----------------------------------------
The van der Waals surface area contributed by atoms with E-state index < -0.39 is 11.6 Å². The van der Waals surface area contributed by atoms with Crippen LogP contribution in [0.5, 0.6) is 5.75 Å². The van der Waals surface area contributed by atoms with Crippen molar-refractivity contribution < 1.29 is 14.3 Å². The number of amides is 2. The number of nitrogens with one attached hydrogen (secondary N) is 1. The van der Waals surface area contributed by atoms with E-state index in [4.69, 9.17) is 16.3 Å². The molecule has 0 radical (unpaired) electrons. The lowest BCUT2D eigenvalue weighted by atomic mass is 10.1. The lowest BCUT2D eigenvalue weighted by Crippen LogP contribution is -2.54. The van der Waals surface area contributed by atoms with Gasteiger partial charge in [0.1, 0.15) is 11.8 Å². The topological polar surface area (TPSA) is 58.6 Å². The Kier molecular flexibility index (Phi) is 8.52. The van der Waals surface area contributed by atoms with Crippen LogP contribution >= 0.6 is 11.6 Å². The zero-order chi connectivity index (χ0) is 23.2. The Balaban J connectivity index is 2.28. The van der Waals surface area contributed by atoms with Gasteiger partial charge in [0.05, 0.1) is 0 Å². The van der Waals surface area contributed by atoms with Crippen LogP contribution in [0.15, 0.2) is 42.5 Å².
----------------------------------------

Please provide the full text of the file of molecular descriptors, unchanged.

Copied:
The van der Waals surface area contributed by atoms with E-state index < -0.39 is 11.6 Å². The van der Waals surface area contributed by atoms with Crippen LogP contribution in [0.5, 0.6) is 5.75 Å². The van der Waals surface area contributed by atoms with Crippen molar-refractivity contribution < 1.29 is 14.3 Å². The number of amides is 2. The number of nitrogens with one attached hydrogen (secondary N) is 1. The van der Waals surface area contributed by atoms with E-state index in [4.69, 9.17) is 16.3 Å². The molecule has 0 radical (unpaired) electrons. The lowest BCUT2D eigenvalue weighted by atomic mass is 10.1. The lowest BCUT2D eigenvalue weighted by Crippen LogP contribution is -2.54. The van der Waals surface area contributed by atoms with Gasteiger partial charge in [0.1, 0.15) is 11.8 Å². The topological polar surface area (TPSA) is 58.6 Å². The Kier molecular flexibility index (Phi) is 8.52. The van der Waals surface area contributed by atoms with Crippen LogP contribution >= 0.6 is 11.6 Å². The zero-order chi connectivity index (χ0) is 23.2. The Balaban J connectivity index is 2.28. The van der Waals surface area contributed by atoms with Gasteiger partial charge in [0.05, 0.1) is 0 Å². The van der Waals surface area contributed by atoms with Crippen LogP contribution in [0.15, 0.2) is 42.5 Å².